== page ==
Those who know me are probably at least vaguely aware that I am a consultant with the FDA for cybersecurity in medical devices and recently went to DC to participate in a forum regarding the release of vulnerability information to patients. Last night, I received an email from the FDA regarding the first of these releases since we set up the protocol. From a purely intellectual perspective, it was gratifying to see the process working. From a cybersecurity perspective, this is potentially very serious, and I found it fairly alarming. I forwarded the email to my husband, Chris, who actually designs low power Bluetooth chips, and asked him to please tell me this isn’t as bad as I think it is. He told me, “It is as bad as you think it is. Maybe worse.”
SweynTooth is a family of twelve vulnerabilities affecting Bluetooth Low Energy (BLE) chips, all of which are very serious. BLE allows connectivity between a simple device (like your headphones or wireless mouse) and the primary device. Not only are these chips used in your wireless headphones, they are also used in many implanted medical devices (yes, we are talking about pacemakers, insulin pumps, and neurostimulators, among others). The vulnerabilities allow an attacker withing radio range (approximately 300 feet) to trigger crashes, deadlocks, and security bypass. So far, the only good news in this is that these attacks cannot be carried out remotely (over the internet); the attacker would have to be within that 300-foot range.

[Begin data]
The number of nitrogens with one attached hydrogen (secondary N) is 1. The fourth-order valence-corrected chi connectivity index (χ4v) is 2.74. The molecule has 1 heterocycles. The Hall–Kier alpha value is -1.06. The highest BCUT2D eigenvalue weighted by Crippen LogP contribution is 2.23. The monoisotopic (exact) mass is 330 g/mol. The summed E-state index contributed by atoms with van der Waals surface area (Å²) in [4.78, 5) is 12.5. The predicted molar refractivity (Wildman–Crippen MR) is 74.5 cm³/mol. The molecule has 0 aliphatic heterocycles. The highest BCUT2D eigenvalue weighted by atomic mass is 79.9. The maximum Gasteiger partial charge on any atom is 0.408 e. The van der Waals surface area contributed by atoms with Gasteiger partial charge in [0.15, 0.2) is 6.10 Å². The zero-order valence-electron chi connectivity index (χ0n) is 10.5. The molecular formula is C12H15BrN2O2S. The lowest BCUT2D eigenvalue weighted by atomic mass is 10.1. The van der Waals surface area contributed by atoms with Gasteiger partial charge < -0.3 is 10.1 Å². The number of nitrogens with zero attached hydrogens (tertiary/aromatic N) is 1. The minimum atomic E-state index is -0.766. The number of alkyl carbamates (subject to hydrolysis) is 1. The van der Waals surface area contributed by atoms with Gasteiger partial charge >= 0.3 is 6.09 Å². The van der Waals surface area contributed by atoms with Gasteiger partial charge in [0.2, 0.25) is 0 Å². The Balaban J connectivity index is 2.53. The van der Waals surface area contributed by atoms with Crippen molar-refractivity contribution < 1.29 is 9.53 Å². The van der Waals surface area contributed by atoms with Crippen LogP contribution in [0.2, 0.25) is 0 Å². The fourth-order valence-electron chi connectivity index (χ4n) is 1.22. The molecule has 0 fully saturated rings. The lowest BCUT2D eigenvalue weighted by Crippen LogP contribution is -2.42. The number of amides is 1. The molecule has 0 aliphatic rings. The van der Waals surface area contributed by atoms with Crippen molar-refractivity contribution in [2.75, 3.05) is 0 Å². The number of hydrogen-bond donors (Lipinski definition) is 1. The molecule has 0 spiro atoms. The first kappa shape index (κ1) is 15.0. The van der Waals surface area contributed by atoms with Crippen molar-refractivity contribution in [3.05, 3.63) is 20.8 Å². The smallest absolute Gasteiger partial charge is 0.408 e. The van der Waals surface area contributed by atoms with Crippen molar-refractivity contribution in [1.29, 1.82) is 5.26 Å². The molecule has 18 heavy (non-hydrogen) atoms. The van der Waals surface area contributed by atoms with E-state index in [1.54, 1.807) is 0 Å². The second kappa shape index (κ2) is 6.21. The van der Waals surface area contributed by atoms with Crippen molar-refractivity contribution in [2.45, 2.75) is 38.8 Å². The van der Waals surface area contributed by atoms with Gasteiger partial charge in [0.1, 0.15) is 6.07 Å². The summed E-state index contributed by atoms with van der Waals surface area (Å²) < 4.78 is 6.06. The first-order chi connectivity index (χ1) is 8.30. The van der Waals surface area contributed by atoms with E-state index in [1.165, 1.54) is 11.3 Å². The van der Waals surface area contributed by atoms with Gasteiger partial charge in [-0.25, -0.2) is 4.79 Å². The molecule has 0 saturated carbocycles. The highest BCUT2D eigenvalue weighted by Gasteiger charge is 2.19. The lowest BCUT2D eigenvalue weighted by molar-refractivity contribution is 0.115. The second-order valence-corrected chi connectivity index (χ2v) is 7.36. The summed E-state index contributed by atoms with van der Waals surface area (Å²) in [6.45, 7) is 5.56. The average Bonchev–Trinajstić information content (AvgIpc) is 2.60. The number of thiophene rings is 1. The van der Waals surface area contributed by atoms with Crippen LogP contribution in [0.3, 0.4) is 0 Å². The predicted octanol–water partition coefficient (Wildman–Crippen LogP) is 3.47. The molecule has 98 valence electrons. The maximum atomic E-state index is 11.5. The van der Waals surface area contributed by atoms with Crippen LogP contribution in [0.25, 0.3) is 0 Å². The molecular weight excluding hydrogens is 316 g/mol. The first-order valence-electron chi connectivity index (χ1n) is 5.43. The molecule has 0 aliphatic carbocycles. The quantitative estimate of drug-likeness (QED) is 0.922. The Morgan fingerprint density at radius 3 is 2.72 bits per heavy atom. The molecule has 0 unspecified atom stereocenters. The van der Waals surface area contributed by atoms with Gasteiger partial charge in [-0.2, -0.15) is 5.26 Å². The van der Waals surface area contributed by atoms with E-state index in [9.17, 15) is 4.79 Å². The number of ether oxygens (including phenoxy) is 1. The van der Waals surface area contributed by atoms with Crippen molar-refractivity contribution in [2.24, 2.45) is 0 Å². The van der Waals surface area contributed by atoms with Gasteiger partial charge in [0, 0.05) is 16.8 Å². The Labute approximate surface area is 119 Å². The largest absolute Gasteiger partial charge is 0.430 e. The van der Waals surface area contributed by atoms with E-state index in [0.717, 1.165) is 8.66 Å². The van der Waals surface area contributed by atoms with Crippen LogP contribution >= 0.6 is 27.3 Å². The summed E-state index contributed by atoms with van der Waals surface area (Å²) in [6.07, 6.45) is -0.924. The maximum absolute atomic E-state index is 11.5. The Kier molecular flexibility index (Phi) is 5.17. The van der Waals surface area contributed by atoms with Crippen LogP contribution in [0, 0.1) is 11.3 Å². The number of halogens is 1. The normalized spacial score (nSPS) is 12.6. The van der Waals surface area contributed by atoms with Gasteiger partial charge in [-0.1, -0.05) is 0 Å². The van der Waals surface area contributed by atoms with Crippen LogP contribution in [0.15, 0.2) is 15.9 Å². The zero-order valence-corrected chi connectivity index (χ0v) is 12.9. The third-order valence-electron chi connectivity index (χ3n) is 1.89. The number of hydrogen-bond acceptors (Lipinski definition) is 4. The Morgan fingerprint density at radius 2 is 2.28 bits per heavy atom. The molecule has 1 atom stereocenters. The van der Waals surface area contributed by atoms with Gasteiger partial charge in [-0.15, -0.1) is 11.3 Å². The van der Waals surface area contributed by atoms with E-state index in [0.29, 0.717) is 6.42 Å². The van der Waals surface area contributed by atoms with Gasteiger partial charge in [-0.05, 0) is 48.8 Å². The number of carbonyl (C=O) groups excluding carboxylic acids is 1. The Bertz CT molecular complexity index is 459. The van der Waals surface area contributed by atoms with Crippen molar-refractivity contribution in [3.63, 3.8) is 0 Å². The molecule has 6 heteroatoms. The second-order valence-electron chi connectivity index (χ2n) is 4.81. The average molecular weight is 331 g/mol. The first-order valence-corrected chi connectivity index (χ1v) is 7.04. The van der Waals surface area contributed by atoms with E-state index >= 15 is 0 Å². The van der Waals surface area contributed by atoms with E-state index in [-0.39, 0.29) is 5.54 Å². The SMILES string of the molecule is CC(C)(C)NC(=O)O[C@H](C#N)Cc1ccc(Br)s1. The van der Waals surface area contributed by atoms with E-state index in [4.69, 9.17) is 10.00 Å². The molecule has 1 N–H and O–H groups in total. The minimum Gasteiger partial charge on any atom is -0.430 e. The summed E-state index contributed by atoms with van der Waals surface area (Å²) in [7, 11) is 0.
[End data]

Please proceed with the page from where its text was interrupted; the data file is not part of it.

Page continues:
- A Crash means the code in the device abruptly stops or starts executing incorrectly. The attacker can trigger a hard fault due to incorrect code behavior or memory corruption (buffer overflow). Devices should restart when a crash occurs, but only if fault handling was implemented correctly by the manufacturer (frequently overlooked or incorrectly implemented). Chris explained to me that when a device crashes, it can burn through its battery life.